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Fewer students, but loan debt gets bigger

Dec 19th, 2008 | By | Category: Latest News, News

TERTIARY students are borrowing more money and have more debt when they finish study, latest statistics show.

The number of students with loans increased by 4% in 2007, despite a slight drop in enrolments, says Statistics New Zealand.

Those receiving a student allowance rose for the second year in a row by 5% to reach 61,230 in 2007.

Some 35% of all students received financial assistance through the student loan scheme.

Males who finished study in 2006 had an average leaving debt of $15,370, 9% higher than the average of $14,090 for females.

For those that attended university, the average leaving debt was $20,180, 38% higher than the average for student attending all types of provider.

There were 173,766 borrowers in 2007 (60% female and 40% male), up from 167,400 the year before.

For every year from 1995, there have been more female than male borrowers, and males borrowed 10% more on average in 2007.

“I’ve lost count of how much I owe,” says one Whitireia student.

“I try not to think of it. It’s somewhere up around $50,000. It will take years to pay off. It’s unlikely that will happen before I retire.”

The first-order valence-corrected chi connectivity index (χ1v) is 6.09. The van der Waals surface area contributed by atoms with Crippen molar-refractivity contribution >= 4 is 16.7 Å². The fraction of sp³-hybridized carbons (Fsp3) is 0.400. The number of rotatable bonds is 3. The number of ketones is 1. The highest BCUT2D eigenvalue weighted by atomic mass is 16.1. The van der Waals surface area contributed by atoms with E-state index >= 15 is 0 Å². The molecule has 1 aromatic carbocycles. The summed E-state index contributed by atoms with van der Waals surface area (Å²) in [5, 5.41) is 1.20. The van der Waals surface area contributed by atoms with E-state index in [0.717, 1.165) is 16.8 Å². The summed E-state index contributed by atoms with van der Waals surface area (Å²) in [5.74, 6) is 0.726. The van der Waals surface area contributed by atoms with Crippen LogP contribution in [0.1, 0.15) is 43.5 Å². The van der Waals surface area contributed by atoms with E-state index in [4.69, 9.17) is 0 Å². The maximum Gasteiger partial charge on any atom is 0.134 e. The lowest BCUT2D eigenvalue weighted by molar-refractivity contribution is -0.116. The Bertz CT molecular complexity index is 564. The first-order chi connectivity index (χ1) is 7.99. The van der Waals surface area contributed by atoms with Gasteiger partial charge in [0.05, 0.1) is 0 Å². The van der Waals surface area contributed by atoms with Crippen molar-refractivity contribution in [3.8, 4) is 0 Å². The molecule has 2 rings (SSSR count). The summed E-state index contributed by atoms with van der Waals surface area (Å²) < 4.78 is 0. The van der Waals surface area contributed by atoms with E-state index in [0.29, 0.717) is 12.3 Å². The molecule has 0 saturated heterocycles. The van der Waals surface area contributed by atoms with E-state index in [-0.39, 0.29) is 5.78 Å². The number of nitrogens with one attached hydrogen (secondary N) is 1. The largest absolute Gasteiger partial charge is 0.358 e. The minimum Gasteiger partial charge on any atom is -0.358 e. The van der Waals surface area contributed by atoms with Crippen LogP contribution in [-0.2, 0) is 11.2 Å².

Tertiary student numbers dropped 1.5% to about 484,000 last year, according to Ministry of Education figures, which also show the number of international students declined for the third consecutive year to 39,900 enrolments.

Society and culture was the most common field of study in 2007 at 23%, closely followed by management and commerce at 21% of full-time students.

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is a multi-media journalist and Whitireia graduate specialising in video, audio, web 2.0, technology, photography, editing and Photoshop. After graduating from Whitireia, and a brief stint in teaching for the school, he moved on to working for
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